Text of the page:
Domestic betrayal … Julianne Moore as Margaret and Matt Damon as Gardner in Suburbicon. Photograph: Hilary Bronwyn Gay/Paramount Pictures
For his latest directorial outing, George Clooney has given us a macabre comedy noir: watchable, lively, intricately designed, but with exotic plot contrivances and parallel storylines that don’t fully gel. Clooney and longtime producing partner Grant Heslov have rewritten an unproduced script by the Coen brothers, set in a satirically picture-perfect 1950s American suburb. Like the manicured locations of David Lynch’s Blue Velvet or Todd Haynes’s Far from Heaven, this is a place where ugly realities hunch behind the picket fence and the Colgate smiles: racism, deceit, murder.
The Coens’ original screenplay was about a intimately horrible act of violence and domestic betrayal that goes farcically wrong. Clooney and Heslov have added a separate strand, making this drama work a double shift, attacking America’s postwar prejudice. It takes as its starting point the real-life case of the black family who tried moving to Levittown, the notorious whites-only development established by real-estate mogul William Levitt – praised only this summer in a rambling speech by President Donald J Trump to a baffled audience of boy scouts (and I have to admit that the bizarre juxtaposition of subject matter and audience fits rather well with this film).
read more on:
Canadian rock group delivers poignant lyrics, spooky style in new release
Destroyer’s twelfth studio album, Ken, lives, thrives in the dark. Dan Bejar evokes creepy, paranoid imagery and eludes to political undertones.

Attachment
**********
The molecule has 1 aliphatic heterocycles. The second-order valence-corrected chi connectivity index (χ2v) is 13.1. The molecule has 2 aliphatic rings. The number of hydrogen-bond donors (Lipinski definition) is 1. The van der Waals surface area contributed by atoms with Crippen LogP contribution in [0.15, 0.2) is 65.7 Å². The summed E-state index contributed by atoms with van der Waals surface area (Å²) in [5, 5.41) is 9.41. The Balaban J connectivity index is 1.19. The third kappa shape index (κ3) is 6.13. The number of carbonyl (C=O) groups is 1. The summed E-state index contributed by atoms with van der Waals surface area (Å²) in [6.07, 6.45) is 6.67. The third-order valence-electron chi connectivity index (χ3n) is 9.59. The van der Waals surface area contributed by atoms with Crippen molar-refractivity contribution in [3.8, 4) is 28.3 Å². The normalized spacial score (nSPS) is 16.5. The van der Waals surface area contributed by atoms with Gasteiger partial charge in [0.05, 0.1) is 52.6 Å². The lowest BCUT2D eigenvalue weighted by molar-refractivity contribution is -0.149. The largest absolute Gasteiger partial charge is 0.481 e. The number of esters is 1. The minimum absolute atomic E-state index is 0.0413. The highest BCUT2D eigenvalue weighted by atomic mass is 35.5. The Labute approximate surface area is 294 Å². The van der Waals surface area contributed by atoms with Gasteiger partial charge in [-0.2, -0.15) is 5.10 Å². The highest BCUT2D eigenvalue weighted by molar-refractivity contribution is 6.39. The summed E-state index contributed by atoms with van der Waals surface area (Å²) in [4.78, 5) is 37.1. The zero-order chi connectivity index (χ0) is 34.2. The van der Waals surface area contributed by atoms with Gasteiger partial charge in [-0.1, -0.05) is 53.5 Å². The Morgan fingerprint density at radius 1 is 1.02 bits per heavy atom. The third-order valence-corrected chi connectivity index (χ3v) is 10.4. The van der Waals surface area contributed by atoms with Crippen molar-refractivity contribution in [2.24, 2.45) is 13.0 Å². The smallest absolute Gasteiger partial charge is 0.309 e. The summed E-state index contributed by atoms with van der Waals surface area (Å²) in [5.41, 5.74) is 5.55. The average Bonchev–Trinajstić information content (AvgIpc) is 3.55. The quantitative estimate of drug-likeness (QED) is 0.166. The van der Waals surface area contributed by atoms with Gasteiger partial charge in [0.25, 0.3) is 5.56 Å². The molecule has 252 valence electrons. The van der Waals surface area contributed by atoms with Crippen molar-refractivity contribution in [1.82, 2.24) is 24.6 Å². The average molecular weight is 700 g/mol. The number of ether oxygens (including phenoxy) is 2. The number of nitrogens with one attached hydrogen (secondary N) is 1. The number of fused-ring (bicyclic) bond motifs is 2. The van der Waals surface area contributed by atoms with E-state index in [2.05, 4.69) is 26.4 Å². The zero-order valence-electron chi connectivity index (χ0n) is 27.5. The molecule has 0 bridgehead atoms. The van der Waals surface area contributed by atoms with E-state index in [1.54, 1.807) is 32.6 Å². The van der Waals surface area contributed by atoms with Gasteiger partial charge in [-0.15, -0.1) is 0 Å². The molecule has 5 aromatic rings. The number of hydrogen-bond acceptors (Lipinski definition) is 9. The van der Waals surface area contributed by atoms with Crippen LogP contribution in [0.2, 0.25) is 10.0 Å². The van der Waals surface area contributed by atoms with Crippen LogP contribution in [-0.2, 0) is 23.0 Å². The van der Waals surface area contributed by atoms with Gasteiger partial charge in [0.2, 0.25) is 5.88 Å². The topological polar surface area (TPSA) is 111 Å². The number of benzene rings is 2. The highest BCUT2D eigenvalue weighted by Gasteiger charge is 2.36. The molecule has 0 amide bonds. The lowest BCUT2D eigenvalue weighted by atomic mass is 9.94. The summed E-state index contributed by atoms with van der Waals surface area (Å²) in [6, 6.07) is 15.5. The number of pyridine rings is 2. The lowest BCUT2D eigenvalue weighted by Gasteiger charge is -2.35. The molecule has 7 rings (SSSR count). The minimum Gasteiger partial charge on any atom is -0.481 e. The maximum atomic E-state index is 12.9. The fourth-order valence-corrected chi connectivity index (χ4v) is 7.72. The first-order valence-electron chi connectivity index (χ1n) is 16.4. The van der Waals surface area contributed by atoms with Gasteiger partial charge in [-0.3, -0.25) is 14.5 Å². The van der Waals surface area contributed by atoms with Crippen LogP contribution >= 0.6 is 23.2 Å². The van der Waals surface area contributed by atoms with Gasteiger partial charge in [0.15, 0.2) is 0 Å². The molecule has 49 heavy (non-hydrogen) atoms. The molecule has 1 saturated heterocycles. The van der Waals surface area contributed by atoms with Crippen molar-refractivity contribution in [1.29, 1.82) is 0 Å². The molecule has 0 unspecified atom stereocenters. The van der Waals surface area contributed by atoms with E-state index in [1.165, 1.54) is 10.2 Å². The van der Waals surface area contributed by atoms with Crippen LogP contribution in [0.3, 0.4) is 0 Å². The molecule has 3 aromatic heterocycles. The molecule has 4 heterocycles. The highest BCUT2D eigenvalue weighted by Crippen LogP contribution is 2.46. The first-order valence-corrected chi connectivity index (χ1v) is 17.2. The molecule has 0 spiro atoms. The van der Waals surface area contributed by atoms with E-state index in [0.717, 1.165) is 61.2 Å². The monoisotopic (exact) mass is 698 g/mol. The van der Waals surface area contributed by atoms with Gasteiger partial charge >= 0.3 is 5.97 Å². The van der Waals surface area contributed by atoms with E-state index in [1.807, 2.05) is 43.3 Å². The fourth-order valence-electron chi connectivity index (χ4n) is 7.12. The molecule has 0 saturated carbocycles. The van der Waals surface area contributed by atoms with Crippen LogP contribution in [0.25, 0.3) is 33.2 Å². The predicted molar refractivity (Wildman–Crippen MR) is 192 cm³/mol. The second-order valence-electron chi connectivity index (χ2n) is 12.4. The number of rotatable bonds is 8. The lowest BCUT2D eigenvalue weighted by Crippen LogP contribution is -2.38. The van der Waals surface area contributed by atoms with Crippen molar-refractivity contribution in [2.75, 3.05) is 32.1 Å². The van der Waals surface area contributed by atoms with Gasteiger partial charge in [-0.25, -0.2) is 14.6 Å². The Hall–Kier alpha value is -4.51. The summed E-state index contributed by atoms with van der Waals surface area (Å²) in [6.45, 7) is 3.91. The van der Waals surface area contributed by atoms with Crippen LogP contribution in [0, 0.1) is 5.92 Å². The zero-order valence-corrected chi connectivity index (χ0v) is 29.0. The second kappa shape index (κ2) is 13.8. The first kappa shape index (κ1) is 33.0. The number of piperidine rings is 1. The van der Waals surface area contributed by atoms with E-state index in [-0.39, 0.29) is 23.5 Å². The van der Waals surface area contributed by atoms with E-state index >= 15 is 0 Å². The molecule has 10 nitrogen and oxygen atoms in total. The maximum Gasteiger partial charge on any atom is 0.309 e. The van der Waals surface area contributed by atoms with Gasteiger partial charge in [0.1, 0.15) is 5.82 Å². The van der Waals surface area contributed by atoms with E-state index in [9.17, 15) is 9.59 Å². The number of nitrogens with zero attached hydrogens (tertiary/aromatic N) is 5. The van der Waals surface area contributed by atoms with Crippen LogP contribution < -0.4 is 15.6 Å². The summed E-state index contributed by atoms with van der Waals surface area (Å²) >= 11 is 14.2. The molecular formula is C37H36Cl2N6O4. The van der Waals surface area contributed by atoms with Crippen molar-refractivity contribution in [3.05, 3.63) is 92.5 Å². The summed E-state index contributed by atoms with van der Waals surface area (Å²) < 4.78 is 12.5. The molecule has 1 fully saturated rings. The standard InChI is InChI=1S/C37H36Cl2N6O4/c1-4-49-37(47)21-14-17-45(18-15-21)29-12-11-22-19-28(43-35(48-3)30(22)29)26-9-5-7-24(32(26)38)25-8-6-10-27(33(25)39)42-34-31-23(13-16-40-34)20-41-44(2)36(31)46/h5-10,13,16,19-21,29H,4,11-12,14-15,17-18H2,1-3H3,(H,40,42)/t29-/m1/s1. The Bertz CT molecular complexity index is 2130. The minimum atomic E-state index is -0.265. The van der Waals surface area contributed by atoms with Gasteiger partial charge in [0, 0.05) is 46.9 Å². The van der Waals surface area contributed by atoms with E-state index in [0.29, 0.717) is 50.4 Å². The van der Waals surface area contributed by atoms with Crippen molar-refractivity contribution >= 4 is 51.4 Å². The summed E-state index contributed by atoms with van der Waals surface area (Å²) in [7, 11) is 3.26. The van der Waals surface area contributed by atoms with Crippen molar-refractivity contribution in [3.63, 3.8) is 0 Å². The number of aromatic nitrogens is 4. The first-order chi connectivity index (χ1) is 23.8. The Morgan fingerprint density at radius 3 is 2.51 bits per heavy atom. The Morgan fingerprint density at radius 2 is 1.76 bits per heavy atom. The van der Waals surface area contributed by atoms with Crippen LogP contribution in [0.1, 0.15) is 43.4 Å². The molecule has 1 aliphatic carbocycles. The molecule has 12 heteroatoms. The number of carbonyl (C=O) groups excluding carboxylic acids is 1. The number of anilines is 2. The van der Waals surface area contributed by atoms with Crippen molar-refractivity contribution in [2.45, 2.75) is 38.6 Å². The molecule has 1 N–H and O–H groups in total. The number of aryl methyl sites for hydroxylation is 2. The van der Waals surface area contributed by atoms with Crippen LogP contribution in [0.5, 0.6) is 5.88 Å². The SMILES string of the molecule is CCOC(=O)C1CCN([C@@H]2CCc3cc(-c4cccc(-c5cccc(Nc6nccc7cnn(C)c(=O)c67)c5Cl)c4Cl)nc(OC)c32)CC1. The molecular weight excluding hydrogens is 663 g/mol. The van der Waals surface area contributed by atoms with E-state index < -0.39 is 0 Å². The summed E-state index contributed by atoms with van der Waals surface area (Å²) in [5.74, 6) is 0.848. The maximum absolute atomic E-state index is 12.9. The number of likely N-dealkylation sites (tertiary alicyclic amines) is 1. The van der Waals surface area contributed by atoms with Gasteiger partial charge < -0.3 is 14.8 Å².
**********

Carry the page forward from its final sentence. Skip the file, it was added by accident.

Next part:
Out on Merge Records, this is Destroyer’s first release since 2015’s Poison Season. This record was produced by Josh Wells of Black Mountain, who has been the drummer in Destroyer for around five years.
Whereas many albums have one or two singles, supposed high points of the album, and maybe some low points, Ken, creeps around a middle ground, but hardly stagnates. Rather than creating separate songs, Bejar has crafted a strange, creepy world in 39 minutes filled with images of seedy men in dark alleyways, foggy parks with empty park benches, a few characters at a bar silently sipping on their own cocktails. He creates romantic, yet simultaneously repulsive characters with lines such as “the bride just pissed herself.”
With such visceral and vivid imagery, it is hard not to compare this album to the likes of directors such as Jim Jarmusch or David Lynch. These directors thrive in the dark and manipulate their viewers’ sense of intrigue and paranoia much like Bejar does on this album.
Read more on:
Substitute teacher Madeline Marx was involved with two 11th grade students
Madeline Marx. (Kettering Police Department)
A substitute teacher at an Ohio high school told detectives that she performed oral sex with one student and had intercourse with another, police say. She also confessed to sending nude pictures through social media to a student, according to a warrant for her arrest.